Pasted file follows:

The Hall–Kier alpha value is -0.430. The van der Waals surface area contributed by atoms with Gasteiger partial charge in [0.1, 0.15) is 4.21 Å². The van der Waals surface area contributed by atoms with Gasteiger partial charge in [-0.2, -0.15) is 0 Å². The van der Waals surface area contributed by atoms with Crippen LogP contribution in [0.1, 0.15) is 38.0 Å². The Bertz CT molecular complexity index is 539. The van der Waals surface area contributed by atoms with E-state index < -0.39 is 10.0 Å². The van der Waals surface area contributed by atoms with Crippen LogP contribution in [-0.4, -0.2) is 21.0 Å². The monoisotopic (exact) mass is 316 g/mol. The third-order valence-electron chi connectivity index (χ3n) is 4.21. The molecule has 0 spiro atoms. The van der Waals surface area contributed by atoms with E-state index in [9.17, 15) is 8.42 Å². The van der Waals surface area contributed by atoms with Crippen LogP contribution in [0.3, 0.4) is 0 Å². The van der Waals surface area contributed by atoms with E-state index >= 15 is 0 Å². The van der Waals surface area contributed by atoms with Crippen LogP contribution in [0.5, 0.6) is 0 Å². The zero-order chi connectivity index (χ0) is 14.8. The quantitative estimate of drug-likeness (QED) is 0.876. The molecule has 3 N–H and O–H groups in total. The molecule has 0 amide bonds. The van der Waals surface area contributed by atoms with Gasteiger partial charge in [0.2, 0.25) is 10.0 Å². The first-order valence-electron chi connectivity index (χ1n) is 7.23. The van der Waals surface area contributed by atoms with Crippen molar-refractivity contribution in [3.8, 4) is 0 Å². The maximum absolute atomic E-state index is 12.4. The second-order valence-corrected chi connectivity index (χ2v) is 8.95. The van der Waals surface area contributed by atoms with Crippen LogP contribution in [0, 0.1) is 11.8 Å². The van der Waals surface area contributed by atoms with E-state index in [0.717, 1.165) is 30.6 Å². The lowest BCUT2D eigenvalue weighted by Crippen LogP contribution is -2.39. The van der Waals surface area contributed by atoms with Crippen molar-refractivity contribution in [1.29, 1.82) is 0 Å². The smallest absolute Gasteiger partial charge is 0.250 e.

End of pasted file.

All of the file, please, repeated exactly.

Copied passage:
The Hall–Kier alpha value is -0.430. The van der Waals surface area contributed by atoms with Gasteiger partial charge in [0.1, 0.15) is 4.21 Å². The van der Waals surface area contributed by atoms with Gasteiger partial charge in [-0.2, -0.15) is 0 Å². The van der Waals surface area contributed by atoms with Crippen LogP contribution in [0.1, 0.15) is 38.0 Å². The Bertz CT molecular complexity index is 539. The van der Waals surface area contributed by atoms with E-state index < -0.39 is 10.0 Å². The van der Waals surface area contributed by atoms with Crippen LogP contribution in [-0.4, -0.2) is 21.0 Å². The monoisotopic (exact) mass is 316 g/mol. The third-order valence-electron chi connectivity index (χ3n) is 4.21. The molecule has 0 spiro atoms. The van der Waals surface area contributed by atoms with E-state index in [9.17, 15) is 8.42 Å². The van der Waals surface area contributed by atoms with Crippen LogP contribution in [0.3, 0.4) is 0 Å². The van der Waals surface area contributed by atoms with E-state index >= 15 is 0 Å². The van der Waals surface area contributed by atoms with Crippen LogP contribution in [0.5, 0.6) is 0 Å². The zero-order chi connectivity index (χ0) is 14.8. The quantitative estimate of drug-likeness (QED) is 0.876. The molecule has 3 N–H and O–H groups in total. The molecule has 0 amide bonds. The van der Waals surface area contributed by atoms with Gasteiger partial charge in [0.2, 0.25) is 10.0 Å². The first-order valence-electron chi connectivity index (χ1n) is 7.23. The van der Waals surface area contributed by atoms with Crippen molar-refractivity contribution in [3.8, 4) is 0 Å². The maximum absolute atomic E-state index is 12.4. The second-order valence-corrected chi connectivity index (χ2v) is 8.95. The van der Waals surface area contributed by atoms with Crippen LogP contribution in [0, 0.1) is 11.8 Å². The van der Waals surface area contributed by atoms with E-state index in [0.717, 1.165) is 30.6 Å². The lowest BCUT2D eigenvalue weighted by Crippen LogP contribution is -2.39. The van der Waals surface area contributed by atoms with Crippen molar-refractivity contribution in [1.29, 1.82) is 0 Å². The smallest absolute Gasteiger partial charge is 0.250 e.